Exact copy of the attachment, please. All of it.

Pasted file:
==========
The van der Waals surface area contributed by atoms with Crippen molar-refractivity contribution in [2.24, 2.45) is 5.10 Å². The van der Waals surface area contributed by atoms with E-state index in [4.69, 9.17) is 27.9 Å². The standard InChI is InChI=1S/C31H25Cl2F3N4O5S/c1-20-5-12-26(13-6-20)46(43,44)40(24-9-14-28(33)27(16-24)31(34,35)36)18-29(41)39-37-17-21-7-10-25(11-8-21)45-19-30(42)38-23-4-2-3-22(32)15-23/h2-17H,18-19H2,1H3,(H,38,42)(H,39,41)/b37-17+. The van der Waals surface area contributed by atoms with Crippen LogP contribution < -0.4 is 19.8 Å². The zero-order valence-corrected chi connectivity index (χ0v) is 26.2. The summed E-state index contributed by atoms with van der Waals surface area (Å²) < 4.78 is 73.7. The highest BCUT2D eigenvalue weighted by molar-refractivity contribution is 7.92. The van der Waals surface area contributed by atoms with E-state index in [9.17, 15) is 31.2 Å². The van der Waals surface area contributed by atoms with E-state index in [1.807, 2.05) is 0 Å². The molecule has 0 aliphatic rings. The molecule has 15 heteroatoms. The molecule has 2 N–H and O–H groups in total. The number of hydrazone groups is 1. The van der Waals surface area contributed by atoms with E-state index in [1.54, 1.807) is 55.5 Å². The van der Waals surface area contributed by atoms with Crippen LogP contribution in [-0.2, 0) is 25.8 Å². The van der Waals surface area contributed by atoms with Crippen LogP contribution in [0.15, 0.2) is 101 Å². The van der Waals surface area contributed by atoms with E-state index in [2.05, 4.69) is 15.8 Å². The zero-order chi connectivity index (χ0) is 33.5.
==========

The van der Waals surface area contributed by atoms with Crippen molar-refractivity contribution in [2.24, 2.45) is 5.10 Å². The van der Waals surface area contributed by atoms with E-state index in [4.69, 9.17) is 27.9 Å². The standard InChI is InChI=1S/C31H25Cl2F3N4O5S/c1-20-5-12-26(13-6-20)46(43,44)40(24-9-14-28(33)27(16-24)31(34,35)36)18-29(41)39-37-17-21-7-10-25(11-8-21)45-19-30(42)38-23-4-2-3-22(32)15-23/h2-17H,18-19H2,1H3,(H,38,42)(H,39,41)/b37-17+. The van der Waals surface area contributed by atoms with Crippen LogP contribution < -0.4 is 19.8 Å². The zero-order valence-corrected chi connectivity index (χ0v) is 26.2. The summed E-state index contributed by atoms with van der Waals surface area (Å²) < 4.78 is 73.7. The highest BCUT2D eigenvalue weighted by molar-refractivity contribution is 7.92. The van der Waals surface area contributed by atoms with E-state index in [9.17, 15) is 31.2 Å². The van der Waals surface area contributed by atoms with E-state index in [1.807, 2.05) is 0 Å². The molecule has 0 aliphatic rings. The molecule has 15 heteroatoms. The molecule has 2 N–H and O–H groups in total. The number of hydrazone groups is 1. The van der Waals surface area contributed by atoms with E-state index in [1.54, 1.807) is 55.5 Å². The van der Waals surface area contributed by atoms with Crippen LogP contribution in [-0.2, 0) is 25.8 Å². The van der Waals surface area contributed by atoms with Crippen LogP contribution in [0.15, 0.2) is 101 Å². The van der Waals surface area contributed by atoms with E-state index in [2.05, 4.69) is 15.8 Å². The zero-order chi connectivity index (χ0) is 33.5.